Today, Shelby and Spencer are discussing Justice League United 0, originally released April 23rd, 2014.
Shelby: We’ve seen a few different ways to handle zero issues. Not, “I have no issues, and I don’t know how to handle it,” or “I have issues with the mathematical concept of null value,” but with comic book issues numbered 0. I’m a big fan of Amanda Conner and Jimmy Palmiotti’s execution of the zero with Harley Quinn 0, which established the character and setting, but more importantly established the tone of the title. Heck, if you really want to explore the gamut of what a zero issue can do, check out our insanely full coverage of DC’s Zero Month two and a half years ago. A zero issue can be whatever the creative team wants to make of it, and Jeff Lemire and artist Mike McKone seem so eager to start this story they just want to dive right in.
Spencer: For better or for worse, the New 52 created the perfect opportunity for DC to update and reboot its characters. The changes that really worked were the changes that solved a major problem with the character or provided them with a fun new direction; the rest just seemed pointless at best. The changes to Lobo’s character made in Justice League 23.2: Lobo definitely fall into that “pointless” category, but that isn’t all that’s wrong with it; its biggest issue is that the changes are made in a manner that seem to punish Lobo’s fans for having ever been invested in the character in the first place.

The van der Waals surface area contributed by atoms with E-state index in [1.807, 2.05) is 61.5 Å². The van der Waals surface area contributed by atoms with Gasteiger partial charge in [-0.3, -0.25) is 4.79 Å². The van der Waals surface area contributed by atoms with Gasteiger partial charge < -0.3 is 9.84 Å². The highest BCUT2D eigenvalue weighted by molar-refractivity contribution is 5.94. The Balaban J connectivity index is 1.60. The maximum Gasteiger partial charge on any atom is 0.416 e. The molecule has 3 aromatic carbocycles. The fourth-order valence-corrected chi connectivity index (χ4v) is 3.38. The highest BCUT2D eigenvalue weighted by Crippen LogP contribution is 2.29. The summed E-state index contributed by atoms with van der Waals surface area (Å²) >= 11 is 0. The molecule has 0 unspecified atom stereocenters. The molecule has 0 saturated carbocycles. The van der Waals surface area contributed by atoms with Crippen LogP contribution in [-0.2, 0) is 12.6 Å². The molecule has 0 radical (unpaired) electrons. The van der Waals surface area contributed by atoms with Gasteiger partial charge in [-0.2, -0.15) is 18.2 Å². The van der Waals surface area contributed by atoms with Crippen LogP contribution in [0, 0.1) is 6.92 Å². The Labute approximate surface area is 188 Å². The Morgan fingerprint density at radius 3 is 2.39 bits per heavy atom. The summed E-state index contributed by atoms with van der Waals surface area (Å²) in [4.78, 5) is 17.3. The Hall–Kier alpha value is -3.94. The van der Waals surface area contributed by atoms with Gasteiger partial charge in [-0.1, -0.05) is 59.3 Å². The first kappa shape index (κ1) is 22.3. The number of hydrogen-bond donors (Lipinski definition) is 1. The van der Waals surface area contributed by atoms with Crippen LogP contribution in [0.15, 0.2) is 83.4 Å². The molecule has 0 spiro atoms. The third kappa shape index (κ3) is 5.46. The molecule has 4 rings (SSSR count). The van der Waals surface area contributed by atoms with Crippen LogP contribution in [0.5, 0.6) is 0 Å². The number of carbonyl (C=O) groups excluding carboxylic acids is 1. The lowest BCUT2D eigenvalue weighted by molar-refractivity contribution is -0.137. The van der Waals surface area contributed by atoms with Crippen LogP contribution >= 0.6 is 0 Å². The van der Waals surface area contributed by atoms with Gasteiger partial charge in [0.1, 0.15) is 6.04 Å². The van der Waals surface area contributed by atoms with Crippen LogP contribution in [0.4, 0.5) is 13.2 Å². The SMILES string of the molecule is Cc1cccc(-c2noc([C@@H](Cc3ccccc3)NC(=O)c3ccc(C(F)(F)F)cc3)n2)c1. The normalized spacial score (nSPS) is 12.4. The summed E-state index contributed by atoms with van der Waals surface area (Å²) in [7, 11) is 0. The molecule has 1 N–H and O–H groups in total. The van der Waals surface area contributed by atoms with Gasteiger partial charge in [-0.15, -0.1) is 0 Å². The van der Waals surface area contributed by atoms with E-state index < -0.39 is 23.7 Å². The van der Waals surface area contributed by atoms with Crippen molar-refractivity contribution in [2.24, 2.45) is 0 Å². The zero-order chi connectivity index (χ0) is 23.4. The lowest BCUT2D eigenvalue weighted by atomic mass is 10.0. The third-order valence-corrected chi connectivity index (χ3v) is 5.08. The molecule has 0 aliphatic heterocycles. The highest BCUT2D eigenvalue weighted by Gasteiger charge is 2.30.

Today, Patrick and Drew are discussing Deathstroke 10, originally released June 13th, 2012.
Patrick: Writer and artist Rob Liefeld is an interesting dude. He’s been a huge figure in american comic books since the 1990s, was one of the founding members of Image Comics, and currently writes and/or draws more comic series than the average person is reading. He’s a prodigious talent, and even when he’s mired by controversies about misogyny, late work or even plagiarism, the man sells a ton of comic books. There’s a legion of critics that absolutely loathe his contributions to the medium, but the legion of fans that support his efforts far outweigh the nay-sayers. For all the content the guy produces, he somehow manages to keep up a very active, incredibly aggressive public persona (the man’s twitter appetite is insatiable). He’s boastful, and likes to remind critics that no matter what they say, he’s always going to be successful. Besides, Liefeld frequently asserts, he’s not writing for the critics he’s writing for the fans. So if the artist is so interesting, why is his art so boring?
Today, Peter and Shelby are discussing Deathstroke 9, originally released May 9th, 2012.
Peter: With the release of issue 9, Deathstroke gets both a new writer and artist, who turns out, is the same person. Rob Liefeld takes the reins of the Terminator and sends him on a new adventure. However, I feel that DC should have gone ahead and called this issue #1, since, well, that’s pretty much exactly what it is.